Nothing has come easy for this collection of Canadian teenagers at the 2017 IIHF World Junior Championship.

They have overcome injuries, uneven goaltending, slow starts, a lack of discipline at times, and nervous, tentative play to advance to the semifinals against Sweden on Wednesday night in Montreal (7:30 p.m. ET).

The other semifinal pits the United States against Russia. The U.S. defeated Russia 3-2 in preliminary-round play in Toronto last Thursday, but in the past it has proven difficult to beat a team twice in this tournament.

Canada knows all about the American and Russian teams, having defeated the Russians 5-3 in the tournament opener and dropping a 3-1 decision to the U.S. after some early penalty trouble.

Swedes dominate, but Canadians close

For the Canadians to advance to the gold-medal final, they will need their best effort to date to get by Sweden. Through depth and swift puck movement, the speedy Swedes have been the class of the tournament through five games, outscoring the opposition 26-9 in their five victories.

Canada has been no slouch with 26 goals of its own and 11 against, but at times the Canadians have looked ordinary and slow — like they did in the first period of their 5-3 quarter-final win against the Czech Republic in Montreal on Monday.

It also would help if shutdown defenceman Philippe Myers was healthy enough to return to action after suffering a concussion in a 3-1 loss to the U.S. last Saturday.

Canada got forward Mitchell Stephens back against the Czechs after a two-game absence with an undisclosed injury, and he chipped in a goal and an assist in the quarter-final win.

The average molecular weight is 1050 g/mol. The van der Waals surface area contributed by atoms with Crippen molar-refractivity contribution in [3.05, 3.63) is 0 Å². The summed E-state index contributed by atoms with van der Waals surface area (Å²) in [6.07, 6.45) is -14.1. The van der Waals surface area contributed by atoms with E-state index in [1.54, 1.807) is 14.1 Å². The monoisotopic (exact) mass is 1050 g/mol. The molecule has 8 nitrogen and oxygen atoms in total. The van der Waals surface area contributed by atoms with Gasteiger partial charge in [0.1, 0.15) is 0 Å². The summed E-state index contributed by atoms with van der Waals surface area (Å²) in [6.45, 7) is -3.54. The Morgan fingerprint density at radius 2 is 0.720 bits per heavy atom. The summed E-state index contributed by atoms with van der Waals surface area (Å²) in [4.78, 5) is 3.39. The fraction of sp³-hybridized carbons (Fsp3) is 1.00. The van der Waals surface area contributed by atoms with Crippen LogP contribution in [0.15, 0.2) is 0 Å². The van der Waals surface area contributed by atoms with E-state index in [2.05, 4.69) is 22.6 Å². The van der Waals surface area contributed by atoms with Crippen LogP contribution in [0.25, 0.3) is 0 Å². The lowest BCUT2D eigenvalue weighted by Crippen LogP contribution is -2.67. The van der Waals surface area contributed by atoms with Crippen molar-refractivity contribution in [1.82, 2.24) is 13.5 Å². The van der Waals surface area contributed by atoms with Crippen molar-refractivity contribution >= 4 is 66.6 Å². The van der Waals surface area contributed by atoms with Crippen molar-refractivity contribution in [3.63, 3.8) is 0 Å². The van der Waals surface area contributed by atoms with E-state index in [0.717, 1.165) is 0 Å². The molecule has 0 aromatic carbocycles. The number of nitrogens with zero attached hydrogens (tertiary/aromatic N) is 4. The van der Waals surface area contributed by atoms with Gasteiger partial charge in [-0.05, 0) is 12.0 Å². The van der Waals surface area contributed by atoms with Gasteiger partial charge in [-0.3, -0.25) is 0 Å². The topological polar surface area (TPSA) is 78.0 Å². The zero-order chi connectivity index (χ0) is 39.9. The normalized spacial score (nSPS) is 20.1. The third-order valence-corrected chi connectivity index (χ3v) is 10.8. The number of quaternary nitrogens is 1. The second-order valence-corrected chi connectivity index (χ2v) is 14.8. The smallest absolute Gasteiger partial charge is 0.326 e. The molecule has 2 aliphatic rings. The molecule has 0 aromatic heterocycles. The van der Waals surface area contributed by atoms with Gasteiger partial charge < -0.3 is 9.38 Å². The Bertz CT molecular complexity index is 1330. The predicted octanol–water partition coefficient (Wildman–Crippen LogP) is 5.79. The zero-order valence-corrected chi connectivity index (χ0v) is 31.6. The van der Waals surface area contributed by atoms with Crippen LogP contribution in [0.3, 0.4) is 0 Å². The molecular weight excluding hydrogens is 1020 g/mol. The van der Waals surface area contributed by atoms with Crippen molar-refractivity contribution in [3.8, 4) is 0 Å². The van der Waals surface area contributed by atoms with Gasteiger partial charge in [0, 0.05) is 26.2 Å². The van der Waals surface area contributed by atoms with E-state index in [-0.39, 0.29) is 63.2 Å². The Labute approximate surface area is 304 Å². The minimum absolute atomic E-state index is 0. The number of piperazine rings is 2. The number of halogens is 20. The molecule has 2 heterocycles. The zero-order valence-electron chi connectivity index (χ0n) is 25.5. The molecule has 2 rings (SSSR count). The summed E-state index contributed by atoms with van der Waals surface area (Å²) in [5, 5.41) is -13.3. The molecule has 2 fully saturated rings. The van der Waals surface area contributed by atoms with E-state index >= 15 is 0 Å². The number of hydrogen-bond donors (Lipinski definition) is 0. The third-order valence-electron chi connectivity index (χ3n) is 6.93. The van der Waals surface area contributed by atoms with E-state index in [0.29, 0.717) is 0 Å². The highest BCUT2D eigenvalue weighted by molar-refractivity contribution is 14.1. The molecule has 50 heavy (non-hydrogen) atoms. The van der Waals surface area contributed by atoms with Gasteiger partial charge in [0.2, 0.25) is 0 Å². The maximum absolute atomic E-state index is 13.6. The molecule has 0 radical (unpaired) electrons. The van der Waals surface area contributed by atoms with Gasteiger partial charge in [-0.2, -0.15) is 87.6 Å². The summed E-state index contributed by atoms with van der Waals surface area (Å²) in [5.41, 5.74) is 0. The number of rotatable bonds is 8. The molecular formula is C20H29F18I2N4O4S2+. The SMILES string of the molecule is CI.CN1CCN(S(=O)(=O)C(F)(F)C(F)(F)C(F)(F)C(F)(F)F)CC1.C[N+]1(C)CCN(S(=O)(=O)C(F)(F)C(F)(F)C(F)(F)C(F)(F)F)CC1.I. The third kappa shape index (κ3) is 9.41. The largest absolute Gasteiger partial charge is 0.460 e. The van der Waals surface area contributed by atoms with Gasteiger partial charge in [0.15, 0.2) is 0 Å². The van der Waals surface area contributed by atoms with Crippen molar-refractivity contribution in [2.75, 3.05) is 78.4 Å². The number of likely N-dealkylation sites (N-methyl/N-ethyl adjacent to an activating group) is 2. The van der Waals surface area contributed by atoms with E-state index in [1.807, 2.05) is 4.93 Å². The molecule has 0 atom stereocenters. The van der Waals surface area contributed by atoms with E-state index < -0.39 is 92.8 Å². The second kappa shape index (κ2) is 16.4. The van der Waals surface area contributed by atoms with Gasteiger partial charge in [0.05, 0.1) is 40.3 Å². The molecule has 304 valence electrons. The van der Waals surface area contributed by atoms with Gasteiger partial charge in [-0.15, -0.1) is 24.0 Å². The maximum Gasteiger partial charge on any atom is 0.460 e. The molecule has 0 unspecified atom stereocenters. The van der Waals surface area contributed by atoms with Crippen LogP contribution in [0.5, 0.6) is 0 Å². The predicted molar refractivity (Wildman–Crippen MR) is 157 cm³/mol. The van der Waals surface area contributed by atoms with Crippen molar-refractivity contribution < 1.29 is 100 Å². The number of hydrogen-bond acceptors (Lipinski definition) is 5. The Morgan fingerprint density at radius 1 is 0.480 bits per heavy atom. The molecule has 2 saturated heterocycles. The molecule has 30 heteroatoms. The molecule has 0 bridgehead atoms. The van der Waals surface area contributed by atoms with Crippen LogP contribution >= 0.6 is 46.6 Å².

Goaltending a question mark for Canada

Myers' defensive prowess would be welcome against Canada's next opponent.

Sweden is led by a pair of familiar names in Ottawa Senators prospect Jonathan Dahlen, son of former NHLer Ulf Dahlen, and Alex Nylander, brother of Toronto Maple Leafs forward William Nylander and son of former NHLer Michael Nylander.

The Swedes also have players to watch in 16-year-old defenceman Rasmus Dahlin, the youngest player in the tournament, and sniper Joel Eriksson-Ek, who began the season with the Minnesota Wild.

Canada will need its best checking effort against Sweden and strong goaltending from Connor Ingram of Imperial, Sask., who got the nod over Carter Hart after beating the Czechs in the quarter-finals.

If you're looking for a reason why Canada has won only one gold medal since 2009 in this tournament, it has been poor goaltending. Ingram has surrendered six goals on 45 shots for a .867 save percentage. Hart hasn't been much better at .881.

All-Quebec line coming up big

Canada also needs its depth to shine through against Sweden. It was a good sign that Sault Ste. Marie Greyhounds forward Blake Speers broke through in the second period to celebrate his 20th birthday with his first goal of the season on Monday.

He began the season with the New Jersey Devils, played three games and didn't score before he was returned to junior. In his first game back in the Soo, Speers suffered a broken wrist and didn't play another meaningful game until this tournament began on Dec. 26.

Canadian head coach Dominique Ducharme also has found some magic with his all-Quebec league line, a proverbial land of the giants with 6-foot-4, 224-pound Julien Gauthier, 6-foot-4, 202-pound Nicolas Roy and 6-foot-3, 202-pound Pierre-Luc Dubois.

The strong play of this trio, especially the determined work of Roy, resulted in two goals from Gauthier.

Can Sweden win big one?

Plenty will be made before the semifinal game against Sweden about the Tre Kronor's inability to win the big game. The names and faces change in this tournament from year to year, but the Swedes can't ignore their recent past. They're 40-0 in preliminary-round games but only 11-11 in the playoff round in the last decade.

Sweden has won gold only once during this span and settled for four silvers and a bronze. Canada has played a big role in Sweden's playoff-round demises, winning the last six meetings between the hockey powers.

But a seventh could prove to be the most difficult.